The ministers – Tim Loughton, Maria Miller, Iain Duncan Smith, Jonathan Djanogly and Sarah Teather – launched a consultation into cooperative parenting which presented four options for consideration.  Matt O’Connor petulantly refused to file a response, pouring odium on all those organisations which accepted invitations to give evidence.  After the consultation was closed he then pretended he had been denied a hearing and launched a Facebook campaign demanding that F4J be invited by the House of Commons Justice Committee to give oral evidence on the draft family justice legislation, arguing that with a claimed membership of 36,000, F4J was the largest shared parenting group in the country and the only one which could plausibly represent fathers and their families.  F4J’s paid-up membership, however, was only about 180 at the time.  On the initiative of Caroline Nokes they were generously invited by the Committee to submit written evidence after the deadline had expired, but again refused.

Option One was incorporated into Clause 11 of the Children and Families Bill with the avowed aim that ‘both parents should be involved with their child’s upbringing as fully as possible’.  There was the ubiquitous caveat, ‘where it is safe and in the best interests of the child’ (Department for Education, 2012).  The final Bill presented to Parliament suggested,

 A court… is… to presume, unless the contrary is shown, that involvement of that parent in the life of the child concerned will further the child’s welfare.

The O’Connors were openly disparaging of the clause, but missed how clever it was.  Opponents of shared parenting argued that any presumption would contradict the paramount principle of family law that the child’s welfare must always be the court’s first consideration.  Resident parents would invoke the paramountcy principle to justify obstructing contact.

The Government had ensured that the principle of involvement could not conflict with the paramountcy principle because the right of a child to be parented by both parents was now incorporated within the very principle itself, and thus re-interpreted the concept of ‘welfare’ to include shared parenting.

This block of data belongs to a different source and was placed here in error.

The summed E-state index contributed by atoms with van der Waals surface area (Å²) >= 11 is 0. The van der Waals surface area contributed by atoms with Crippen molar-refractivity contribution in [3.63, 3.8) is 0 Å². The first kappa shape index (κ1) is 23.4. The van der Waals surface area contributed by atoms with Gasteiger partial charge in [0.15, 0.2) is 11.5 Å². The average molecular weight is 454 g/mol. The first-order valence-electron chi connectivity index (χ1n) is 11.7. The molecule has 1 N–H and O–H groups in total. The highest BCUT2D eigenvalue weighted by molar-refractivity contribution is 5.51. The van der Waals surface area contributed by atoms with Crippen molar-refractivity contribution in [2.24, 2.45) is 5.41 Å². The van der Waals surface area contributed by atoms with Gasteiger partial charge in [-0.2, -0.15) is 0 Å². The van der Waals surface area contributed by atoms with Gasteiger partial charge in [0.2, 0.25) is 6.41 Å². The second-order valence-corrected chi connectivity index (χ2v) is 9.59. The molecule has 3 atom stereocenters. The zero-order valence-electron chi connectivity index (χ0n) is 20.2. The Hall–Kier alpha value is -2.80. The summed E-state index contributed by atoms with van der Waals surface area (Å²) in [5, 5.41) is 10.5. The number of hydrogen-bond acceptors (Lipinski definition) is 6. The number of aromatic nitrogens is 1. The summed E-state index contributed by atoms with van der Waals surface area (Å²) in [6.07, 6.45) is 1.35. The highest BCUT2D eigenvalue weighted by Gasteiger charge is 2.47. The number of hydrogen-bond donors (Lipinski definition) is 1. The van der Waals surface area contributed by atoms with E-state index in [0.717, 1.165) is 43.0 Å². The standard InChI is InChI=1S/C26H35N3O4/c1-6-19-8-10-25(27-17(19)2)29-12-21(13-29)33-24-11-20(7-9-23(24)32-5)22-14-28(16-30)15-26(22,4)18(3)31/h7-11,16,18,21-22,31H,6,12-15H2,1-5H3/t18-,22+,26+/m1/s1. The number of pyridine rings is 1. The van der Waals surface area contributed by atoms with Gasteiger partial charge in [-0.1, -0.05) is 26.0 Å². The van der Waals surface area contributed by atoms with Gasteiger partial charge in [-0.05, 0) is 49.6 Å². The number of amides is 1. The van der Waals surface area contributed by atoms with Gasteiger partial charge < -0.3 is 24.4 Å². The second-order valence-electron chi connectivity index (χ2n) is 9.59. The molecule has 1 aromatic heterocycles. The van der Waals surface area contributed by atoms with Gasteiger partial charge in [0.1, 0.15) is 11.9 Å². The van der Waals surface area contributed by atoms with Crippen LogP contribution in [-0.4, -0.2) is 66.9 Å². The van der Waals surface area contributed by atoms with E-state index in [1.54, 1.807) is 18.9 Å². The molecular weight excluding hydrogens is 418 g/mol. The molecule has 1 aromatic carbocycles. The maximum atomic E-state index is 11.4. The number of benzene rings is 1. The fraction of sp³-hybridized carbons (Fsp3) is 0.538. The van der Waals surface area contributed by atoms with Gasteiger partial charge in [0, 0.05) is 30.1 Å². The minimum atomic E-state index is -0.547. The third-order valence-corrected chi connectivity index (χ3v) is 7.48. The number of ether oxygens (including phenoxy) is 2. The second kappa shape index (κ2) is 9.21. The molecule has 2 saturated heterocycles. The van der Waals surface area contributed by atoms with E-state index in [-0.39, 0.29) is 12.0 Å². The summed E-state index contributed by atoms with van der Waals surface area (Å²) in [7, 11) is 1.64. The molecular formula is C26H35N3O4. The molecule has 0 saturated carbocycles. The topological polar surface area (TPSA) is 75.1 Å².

Caroline Nokes summarised:

 Therefore, by inversing the subject of the legal right, and introducing a clause which gives this ‘right’ not to the parent, but to the child, the Government achieves the twin objectives of enshrining shared parenting, whilst maintaining the paramountcy of the child’s welfare.

 Nokes sought to understand the O’Connors’ continuing opposition,

 I cannot understand why F4J would be so scathingly critical of this clause, which… will legally empower the child to be parented by both parents.  The point is therefore moot and seems to be an act of splitting hairs on the part of F4J.

 This legislative move actually means opponents of shared parenting cannot now reasonably object, as the ‘safeguard’ they seek to apply, paramountcy, remains in place.  Therefore, F4J should be giving this clause its qualified support, and now turning its attention to ensuring proper enforcement of the new right, rather than fighting a moot point over where the right to shared parenting should rest.

The Government’s other strategy was to introduce the Child Arrangements Order, which would remove the implication of winners and losers made by the old Contact and Residence Orders and to turn all existing orders for contact and residence into ones for Child Arrangements.  Again F4J should have given this measure their support but again they failed to do so.

Nokes acknowledge that the Bill was not perfect and invited F4J no fewer than five times to submit written amendments, but each time they refused.  These amendments could have covered issues such as asking the Minister for a clearer definition of ‘shared parenting’, the involvement of CAFCASS in contact disputes, the avoidance of delay, or the enforcement of orders, with a view to reducing the number of parents unfairly excluded.

Instead the O’Connors berated Nokes for refusing to sign George Galloway’s EDM2010 on shared parenting, but there are many reasons why she might have done so, including a questionable emphasis on fathers’ rights and reference to F4J and their preposterous claim of – now – a 40,000 membership.